The infamous photographs from the August 11 tiki torch march showed a small army of men dressed mostly in white polo shirts and khaki pants – a uniform promoted by Identity Evropa, the white nationalist group identified in the lawsuit. Heimbach revealed that he chose the black uniform as the uniform for his group because it can hide blood, admitting that the blood on the white polo shirt “didn’t look good.” Other reports indicated that organizers are worried that anyone who appears in the Ku Klux Klan robes will harm their cause.

In court, Spencer sought to distance himself from the hated iconography, denying that the tiki torches resembled the KKK, Nazi Germany, or modern racist marches in Germany. Rather, he argued that torches were simply calling “The mystery and magic of fire and darkness.” Likewise, the defendants argued that the Heil Hitler greetings were in fact Roman greetings – part of a well-known attempt to rebrand the hate symbol.

The defendants portrayed the antifa as a major threat during United of the Right, despite scant evidence that violence was used by “both sides”.

In the aftermath of the United Right, then-President Donald Trump held an infamous press conference at which he told reporters that there are troublemakers and good people “on both sides” of the conflict. Thus, the phrase “both sides” has become a contraction of the false equivalence of extreme right-wing extremists and left-wing activists.

Recurring questions from the defense focused on the antifa, a loosely organized anti-fascist group that, following a rally in Charlottesville, turned into a right deer. Cantwell repeatedly demanded to know if the plaintiffs saw anyone with red or black bandanas – the colors associated with communism and antifa, respectively – that weekend, which he said proves that the other party was also conspiring to commit violence. Heimbach revealed that he feared that Antifa members would use improvised weapons such as locks inserted into their socks.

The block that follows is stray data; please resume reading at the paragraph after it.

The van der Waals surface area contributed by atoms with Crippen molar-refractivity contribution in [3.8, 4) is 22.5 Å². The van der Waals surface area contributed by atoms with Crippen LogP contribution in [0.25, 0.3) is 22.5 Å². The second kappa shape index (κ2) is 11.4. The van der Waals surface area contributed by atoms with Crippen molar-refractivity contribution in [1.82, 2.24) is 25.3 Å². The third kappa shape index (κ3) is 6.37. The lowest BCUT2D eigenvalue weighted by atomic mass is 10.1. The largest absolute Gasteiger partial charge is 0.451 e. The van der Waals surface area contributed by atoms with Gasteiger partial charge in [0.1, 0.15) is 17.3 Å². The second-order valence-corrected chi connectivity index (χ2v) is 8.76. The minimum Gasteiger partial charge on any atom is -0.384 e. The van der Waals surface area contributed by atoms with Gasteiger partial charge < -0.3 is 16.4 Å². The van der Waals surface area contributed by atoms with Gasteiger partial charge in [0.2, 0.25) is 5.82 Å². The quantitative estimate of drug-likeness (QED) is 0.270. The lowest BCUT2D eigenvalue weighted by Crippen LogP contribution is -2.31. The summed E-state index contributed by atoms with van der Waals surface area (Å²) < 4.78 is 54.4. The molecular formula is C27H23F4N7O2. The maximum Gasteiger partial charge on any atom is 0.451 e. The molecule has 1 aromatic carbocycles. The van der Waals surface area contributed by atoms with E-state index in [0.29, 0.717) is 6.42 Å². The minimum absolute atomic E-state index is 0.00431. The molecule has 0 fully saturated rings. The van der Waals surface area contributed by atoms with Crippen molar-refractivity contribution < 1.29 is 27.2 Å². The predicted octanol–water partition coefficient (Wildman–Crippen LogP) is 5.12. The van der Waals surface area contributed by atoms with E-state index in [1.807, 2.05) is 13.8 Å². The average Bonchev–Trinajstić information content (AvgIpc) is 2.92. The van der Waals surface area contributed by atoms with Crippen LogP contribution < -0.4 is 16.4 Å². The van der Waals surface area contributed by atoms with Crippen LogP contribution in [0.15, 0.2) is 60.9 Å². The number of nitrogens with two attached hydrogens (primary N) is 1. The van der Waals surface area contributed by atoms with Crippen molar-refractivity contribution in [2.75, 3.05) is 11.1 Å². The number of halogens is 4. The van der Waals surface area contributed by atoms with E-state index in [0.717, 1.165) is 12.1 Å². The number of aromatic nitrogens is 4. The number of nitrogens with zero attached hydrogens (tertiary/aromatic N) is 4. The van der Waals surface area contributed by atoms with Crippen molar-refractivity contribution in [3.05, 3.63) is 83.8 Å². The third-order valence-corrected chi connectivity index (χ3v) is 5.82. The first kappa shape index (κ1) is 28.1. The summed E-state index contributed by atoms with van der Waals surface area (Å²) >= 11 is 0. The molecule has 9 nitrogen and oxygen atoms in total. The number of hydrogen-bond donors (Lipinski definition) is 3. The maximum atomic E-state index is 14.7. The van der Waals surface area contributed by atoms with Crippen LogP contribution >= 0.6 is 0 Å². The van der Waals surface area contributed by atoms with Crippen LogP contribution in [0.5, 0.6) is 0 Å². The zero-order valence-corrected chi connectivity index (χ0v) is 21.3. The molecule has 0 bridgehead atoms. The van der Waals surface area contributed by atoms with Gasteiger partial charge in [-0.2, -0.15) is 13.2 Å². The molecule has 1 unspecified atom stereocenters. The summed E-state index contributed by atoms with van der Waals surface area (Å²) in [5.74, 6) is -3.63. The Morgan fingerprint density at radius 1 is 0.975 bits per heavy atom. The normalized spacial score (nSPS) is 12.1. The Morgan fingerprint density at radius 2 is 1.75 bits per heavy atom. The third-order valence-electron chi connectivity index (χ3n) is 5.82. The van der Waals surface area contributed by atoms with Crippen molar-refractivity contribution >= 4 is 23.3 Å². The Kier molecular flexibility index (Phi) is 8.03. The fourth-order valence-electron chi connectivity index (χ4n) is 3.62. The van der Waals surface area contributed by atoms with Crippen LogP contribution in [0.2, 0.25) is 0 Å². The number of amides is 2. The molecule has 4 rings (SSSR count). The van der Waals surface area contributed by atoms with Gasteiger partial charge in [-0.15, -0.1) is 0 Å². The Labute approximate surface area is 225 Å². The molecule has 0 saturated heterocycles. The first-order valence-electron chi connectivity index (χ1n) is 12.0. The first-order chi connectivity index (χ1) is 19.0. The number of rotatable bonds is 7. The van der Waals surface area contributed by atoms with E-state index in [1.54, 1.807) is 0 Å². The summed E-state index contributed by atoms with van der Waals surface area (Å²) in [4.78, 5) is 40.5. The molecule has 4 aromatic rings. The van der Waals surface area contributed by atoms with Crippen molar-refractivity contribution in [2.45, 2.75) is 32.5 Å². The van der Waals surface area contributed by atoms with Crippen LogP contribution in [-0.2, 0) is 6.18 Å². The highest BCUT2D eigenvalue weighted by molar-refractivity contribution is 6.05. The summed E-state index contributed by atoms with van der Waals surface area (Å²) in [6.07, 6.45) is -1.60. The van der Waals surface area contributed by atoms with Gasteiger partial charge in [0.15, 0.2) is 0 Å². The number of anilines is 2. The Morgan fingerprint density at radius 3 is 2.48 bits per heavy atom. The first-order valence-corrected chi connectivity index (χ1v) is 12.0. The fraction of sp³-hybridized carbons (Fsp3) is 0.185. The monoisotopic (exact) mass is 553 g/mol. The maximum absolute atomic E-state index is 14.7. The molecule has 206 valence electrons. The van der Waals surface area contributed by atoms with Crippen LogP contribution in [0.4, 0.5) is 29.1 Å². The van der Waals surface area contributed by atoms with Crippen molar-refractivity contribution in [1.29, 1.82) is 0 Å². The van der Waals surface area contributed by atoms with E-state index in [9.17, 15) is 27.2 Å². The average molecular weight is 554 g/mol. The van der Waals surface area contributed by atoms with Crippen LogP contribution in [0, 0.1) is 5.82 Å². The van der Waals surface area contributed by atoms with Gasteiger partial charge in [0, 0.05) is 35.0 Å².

The defendants’ lawyers have also attempted to portray the Reverend Seth Whispelway, the plaintiff and Charlottesville native, as a radical, in part based on his Twitter presence, where he follows some progressive activists. Whispelway revealed that he survived many threats and insults from members of Unite the Right and witnessed a car attack, although he was not injured.

Spencer questioned him in past interviews, trying to prove that Whispelway was “driven by left-wing activism.” But he lost his balance when he began asking about specific aspects of the Christian faith.

“You pastor… it Bible I say, ”Spencer said sarcastically before the judge ordered him to move on.

A disappeared evidence case can never be fully solved.

Certain evidence – such as cell phones, chats, and emails – disappeared before it became evidence in court, irritating the plaintiffs’ lawyers. The defense offered various excuses, including that the phones were broken or lost, or that many online messages were inadvertently deleted from the company’s server. Under pressure in court, various defendants denied any wrongdoing in this regard.

But Heimbach provided new information about what happened in one particular case related to his VK account. (VK is a Russian social network.) Apparently, his ex-wife deleted the account after an argument between the couple over who will take out the trash.

There will be more next week.

Jason Kessler – a white nationalist who received permission to unite the right from the city of Charlottesville – has yet to speak out. Cantwell is expected to answer direct questions as well.

The trial is scheduled for November 19.

Nation World News Desk
Nation World News Deskhttps://nationworldnews.com